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Lots of farms have biodigesters. But how do they work, and do they always cut emissions?

Cows release a super potent greenhouse gas when they burp and also when their poop breaks down. It’s called methane and a lot of farms in Vermont and around the country are trapping it to make electricity or natural gas.

Vermont Public partnered with NOVA to find out how it all works.

The James family has been milking cows — and bottling that milk — at their farm in Weybridge, Vermont since 1930. Today, they milk about 540 Holsteins, and the fourth generation is getting ready to take over the business.

On a chilly spring day, Bob James gave us a tour.

“It’s a free stall farm, so cows can get up, walk around, eat, drink, sleep whenever they want,” he said, as we walked through one of the barns.

Even though this is a small farm by national standards, all of those cows produce a lot of waste. But at Monument Farms, that waste has a second and even third life. They use it to make electricity and bedding for the herd.

The milking parlor at Monument Farms.
Abagael Giles
/
Vermont Public
The milking parlor at Monument Farms.

That’s thanks to something called an anaerobic digester.

“A digester is … it’s like a pet, in a way. I tell people and they don’t understand,” James said. “But it’s a living thing in there.”

How a biodigester works

As much of the cow manure as possible gets scraped from the barns and fed into a big airtight tank.

“Ours is a concrete tank, like an underground swimming pool that's capped off, there's no oxygen in it,” James said.

It takes about a month in there for naturally occurring bacteria to eat up the bits of haylage and grain in the manure that the cows’ stomachs missed. In fact, the process is very similar to what happens in a cow’s stomach.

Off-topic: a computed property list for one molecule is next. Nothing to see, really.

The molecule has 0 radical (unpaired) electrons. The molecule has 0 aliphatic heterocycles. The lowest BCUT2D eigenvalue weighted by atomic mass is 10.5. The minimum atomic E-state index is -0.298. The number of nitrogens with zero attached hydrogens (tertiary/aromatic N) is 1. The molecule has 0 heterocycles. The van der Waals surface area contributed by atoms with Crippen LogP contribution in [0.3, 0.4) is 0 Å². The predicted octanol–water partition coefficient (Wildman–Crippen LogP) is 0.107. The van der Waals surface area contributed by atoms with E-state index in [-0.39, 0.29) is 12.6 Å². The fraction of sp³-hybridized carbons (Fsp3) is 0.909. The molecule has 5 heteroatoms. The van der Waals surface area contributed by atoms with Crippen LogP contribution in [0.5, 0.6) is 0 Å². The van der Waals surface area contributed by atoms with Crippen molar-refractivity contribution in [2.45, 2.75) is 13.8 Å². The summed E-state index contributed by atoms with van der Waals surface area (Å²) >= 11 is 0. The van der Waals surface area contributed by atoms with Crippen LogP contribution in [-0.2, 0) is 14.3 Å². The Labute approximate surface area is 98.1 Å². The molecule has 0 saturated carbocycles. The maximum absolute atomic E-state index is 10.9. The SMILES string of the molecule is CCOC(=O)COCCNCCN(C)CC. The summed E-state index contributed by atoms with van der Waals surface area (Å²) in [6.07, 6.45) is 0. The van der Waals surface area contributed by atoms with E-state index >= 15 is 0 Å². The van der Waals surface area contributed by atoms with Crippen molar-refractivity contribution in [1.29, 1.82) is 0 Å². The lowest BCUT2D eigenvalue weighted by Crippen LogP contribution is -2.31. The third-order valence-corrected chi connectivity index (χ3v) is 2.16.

All that eating produces a methane-rich gas called biogas.

The gas gets siphoned from the tank into a very cold pipe. It cools really quickly, and all the water in the gas condenses, so it drops out like dew.

“The gas then goes through a pressurized pump that feeds, in our case, the engine,” James said.

That engine burns the gas to make electricity, which gets sent into the grid. In return, Monument Farms gets a credit on their electric bill.

The electricity is considered renewable — in Vermont and by federal standards.

To be clear, that doesn’t mean biodigesters that are used to create electricity don’t also create planet-warming emissions.

Biodigesters, like the one at Monument Farms, take one super potent greenhouse gas — methane from cow waste — and burn it to make a less potent greenhouse gas — carbon dioxide — when they make electricity.

Abagael Giles
/
Vermont Public
Burning biogas captured from manure creates carbon dioxide and water.

In the short term, methane has 80 times the warming power of carbon dioxide.

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The climate impacts

Before Monument Farms had a biodigester, they let their manure sit in a lagoon, where bacteria broke it down into nitrogen-rich fertilizer in the open air. Methane that now gets trapped in the digester was going into the atmosphere.